Clinical Guideline Highlights

Clinical Guideline Highlights for the Hospitalist: 2019 American Thoracic Society/Infectious Diseases Society of America Update on Community-Acquired Pneumonia


GUIDELINE TITLE: Diagnosis and Treatment of Adults with Community-Acquired Pneumonia: An Official Clinical Practice Guideline of the American Thoracic Society and Infectious Diseases Society of America

RELEASE DATE: October 2019

PRIOR VERSION: 2007 Infectious Diseases Society of America/American Thoracic Society Consensus Guidelines on the Management of Community-Acquired Pneumonia in Adults
DEVELOPER: American Thoracic Society and Infectious Diseases Society of America
FUNDING SOURCE: American Thoracic Society and Infectious Diseases Society of America
TARGET POPULATION: Immunocompetent adult patients with community-acquired pneumonia

© 2020 Society of Hospital Medicine

Community-acquired pneumonia (CAP) is the second most common cause of hospitalization in the United States, with over 1.5 million unique hospitalizations annually.1 CAP is also the most common infectious cause of death in US adults.2 The 2019 CAP guideline from the American Thoracic Society (ATS) and the Infectious Diseases Society of America (IDSA) provides recommendations on the diagnosis and management of CAP. The guideline provides 16 recommendations, which we have consolidated to highlight practice changing updates in diagnostic testing, risk stratification, and treatment.


Diagnostic Testing

Recommendation 1. In patients with CAP, routine blood cultures, sputum cultures, and urinary antigen tests are not routinely recommended unless severe CAP (Table), history of methicillin-resistant Staphylococcus aureus (MRSA) and/or Pseudomonas infection, or prior hospitalization for which intravenous antibiotics were administered. (Strong recommendation; very low quality of evidence)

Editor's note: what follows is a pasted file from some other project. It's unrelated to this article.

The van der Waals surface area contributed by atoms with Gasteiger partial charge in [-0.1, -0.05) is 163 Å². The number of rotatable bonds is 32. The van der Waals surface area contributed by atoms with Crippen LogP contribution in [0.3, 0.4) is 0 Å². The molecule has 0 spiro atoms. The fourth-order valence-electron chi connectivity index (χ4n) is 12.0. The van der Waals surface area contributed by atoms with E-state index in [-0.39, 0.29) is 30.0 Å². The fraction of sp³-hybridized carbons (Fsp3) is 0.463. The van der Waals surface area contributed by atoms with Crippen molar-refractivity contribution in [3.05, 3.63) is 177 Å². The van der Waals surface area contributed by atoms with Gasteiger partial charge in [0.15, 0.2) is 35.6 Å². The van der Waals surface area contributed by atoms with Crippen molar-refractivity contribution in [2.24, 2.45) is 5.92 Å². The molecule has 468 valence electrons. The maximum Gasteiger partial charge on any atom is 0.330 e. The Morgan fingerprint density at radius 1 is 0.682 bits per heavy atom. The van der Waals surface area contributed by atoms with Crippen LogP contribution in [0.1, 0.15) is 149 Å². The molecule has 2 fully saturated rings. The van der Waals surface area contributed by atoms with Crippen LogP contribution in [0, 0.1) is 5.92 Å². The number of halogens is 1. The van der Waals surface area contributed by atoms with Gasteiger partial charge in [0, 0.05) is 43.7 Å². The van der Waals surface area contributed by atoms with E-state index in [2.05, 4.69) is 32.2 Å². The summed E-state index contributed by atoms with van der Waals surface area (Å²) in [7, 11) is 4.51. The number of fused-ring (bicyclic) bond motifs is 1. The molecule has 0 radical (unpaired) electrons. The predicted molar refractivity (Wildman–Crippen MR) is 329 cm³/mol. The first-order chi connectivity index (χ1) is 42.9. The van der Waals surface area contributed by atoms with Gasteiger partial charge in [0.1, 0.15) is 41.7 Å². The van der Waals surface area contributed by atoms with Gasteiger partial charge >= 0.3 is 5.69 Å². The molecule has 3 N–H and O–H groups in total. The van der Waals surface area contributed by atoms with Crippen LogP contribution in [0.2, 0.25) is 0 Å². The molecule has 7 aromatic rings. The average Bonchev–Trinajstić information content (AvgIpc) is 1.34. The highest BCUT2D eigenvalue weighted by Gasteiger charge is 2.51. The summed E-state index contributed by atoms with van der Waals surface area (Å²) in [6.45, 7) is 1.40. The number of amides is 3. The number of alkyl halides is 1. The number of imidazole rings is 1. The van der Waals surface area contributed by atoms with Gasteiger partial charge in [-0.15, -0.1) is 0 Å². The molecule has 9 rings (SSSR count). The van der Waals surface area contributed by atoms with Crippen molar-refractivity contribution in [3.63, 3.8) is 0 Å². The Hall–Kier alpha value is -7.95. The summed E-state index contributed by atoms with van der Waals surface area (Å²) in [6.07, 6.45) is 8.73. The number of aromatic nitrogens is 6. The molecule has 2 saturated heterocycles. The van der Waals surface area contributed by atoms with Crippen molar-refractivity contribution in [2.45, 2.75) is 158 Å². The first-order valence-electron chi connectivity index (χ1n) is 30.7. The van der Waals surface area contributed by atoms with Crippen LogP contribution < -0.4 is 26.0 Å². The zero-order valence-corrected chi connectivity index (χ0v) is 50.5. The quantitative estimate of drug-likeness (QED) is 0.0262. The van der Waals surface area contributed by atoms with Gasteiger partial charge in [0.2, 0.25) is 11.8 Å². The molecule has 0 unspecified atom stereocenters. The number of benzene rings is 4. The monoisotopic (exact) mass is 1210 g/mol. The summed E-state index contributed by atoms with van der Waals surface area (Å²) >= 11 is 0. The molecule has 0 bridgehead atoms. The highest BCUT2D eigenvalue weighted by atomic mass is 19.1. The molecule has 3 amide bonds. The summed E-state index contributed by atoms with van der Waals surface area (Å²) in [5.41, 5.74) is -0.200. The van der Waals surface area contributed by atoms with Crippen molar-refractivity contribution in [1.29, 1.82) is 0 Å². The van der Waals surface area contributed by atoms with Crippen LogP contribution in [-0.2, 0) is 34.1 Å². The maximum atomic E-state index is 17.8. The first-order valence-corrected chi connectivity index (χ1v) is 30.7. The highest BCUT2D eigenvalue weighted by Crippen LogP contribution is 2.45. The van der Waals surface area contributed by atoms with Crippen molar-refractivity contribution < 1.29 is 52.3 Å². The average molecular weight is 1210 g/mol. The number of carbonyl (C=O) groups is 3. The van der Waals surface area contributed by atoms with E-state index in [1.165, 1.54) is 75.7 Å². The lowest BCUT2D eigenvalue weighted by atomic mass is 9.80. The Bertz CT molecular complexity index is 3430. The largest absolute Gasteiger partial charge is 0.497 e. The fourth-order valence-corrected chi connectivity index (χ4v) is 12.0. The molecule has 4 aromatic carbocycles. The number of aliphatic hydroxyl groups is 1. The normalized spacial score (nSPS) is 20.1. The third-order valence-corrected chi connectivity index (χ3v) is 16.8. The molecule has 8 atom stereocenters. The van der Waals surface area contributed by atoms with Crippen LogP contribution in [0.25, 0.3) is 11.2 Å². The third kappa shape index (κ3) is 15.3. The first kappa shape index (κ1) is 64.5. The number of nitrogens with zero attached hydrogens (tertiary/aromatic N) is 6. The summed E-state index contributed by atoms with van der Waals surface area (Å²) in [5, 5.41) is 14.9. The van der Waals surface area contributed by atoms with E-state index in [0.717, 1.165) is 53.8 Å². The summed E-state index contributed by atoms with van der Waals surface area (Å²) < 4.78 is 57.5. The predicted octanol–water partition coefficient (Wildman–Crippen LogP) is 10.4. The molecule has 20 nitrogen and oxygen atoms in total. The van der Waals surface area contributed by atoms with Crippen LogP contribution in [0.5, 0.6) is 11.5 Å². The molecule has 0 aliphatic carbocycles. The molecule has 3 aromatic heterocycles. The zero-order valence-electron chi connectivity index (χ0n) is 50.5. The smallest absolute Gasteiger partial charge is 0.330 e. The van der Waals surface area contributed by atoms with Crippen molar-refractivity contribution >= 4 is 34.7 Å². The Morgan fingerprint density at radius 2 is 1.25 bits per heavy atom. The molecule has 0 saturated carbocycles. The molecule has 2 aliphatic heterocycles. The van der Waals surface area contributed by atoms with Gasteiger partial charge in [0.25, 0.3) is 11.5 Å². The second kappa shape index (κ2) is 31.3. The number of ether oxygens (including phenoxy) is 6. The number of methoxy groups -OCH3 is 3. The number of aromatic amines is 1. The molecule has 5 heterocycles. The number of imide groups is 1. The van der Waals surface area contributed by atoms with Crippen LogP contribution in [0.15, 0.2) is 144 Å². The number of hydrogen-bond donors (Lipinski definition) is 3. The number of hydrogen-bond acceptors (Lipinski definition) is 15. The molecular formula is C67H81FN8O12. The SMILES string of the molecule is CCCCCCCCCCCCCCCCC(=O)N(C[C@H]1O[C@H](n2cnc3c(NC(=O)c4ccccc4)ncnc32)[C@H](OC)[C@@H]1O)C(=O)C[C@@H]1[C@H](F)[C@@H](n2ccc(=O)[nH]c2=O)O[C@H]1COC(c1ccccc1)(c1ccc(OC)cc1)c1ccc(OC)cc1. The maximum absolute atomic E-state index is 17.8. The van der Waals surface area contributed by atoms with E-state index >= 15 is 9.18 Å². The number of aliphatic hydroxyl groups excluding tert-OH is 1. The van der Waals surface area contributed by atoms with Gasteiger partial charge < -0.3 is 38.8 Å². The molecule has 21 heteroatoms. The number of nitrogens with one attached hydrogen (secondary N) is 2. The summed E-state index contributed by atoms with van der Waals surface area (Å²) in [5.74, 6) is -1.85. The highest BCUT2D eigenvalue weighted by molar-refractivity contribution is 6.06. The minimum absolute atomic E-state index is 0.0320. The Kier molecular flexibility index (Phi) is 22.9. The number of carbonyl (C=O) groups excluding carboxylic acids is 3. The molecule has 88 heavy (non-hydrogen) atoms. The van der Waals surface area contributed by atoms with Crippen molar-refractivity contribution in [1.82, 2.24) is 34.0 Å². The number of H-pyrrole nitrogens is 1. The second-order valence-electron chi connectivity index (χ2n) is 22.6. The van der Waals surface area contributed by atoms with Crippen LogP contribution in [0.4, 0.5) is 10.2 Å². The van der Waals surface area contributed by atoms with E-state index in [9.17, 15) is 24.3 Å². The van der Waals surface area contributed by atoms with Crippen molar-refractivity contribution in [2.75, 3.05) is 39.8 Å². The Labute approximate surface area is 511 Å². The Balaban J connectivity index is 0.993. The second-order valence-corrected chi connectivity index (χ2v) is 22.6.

ATS/IDSA Criteria for Severe CAP, Defined as One Major Criterion or Three or More Minor Criteria

The guideline emphasizes that the diagnostic yield of blood/sputum cultures and urinary antigen testing is low. Additionally, high-quality data showing improved clinical outcomes with routine testing of blood cultures and urinary antigens are lacking. Instead, the guideline suggests obtaining blood cultures, urinary antigens, and sputum gram stain and culture only for patients with severe CAP and those being treated for or having prior infection with MRSA or P aeruginosa. They recommend narrowing therapy as appropriate if cultures are negative for either of these two organisms or previous hospitalization with intravenous antibiotics.

Risk Stratification

Recommendation 2. In patients with CAP, Pneumonia Severity Index (PSI) or CURB-65 (tool based on confusion, urea level, respiratory rate, blood pressure, and age 65 years or older) scores should not be used to determine general medical ward vs intensive care unit care (ICU). (Strong recommendation; low quality of evidence)

The PSI and CURB-65 scores are not validated to determine location of hospital care. Multiple prognostic models have been studied to predict the need for ICU-level care including SMART-COP (systolic blood pressure, multilobar chest radiography involvement, albumin level, respiratory rate, tachycardia, confusion, oxygenation, and arterial pH), SCAPA (Study of Community Acquired Pneumonia Aetiology), and the ATS/IDSA criteria (Table). The positive and negative likelihood ratios for needing ICU admission in CAP with either one major or three or more minor ATS/IDSA criteria are 3.28 and 0.21, respectively.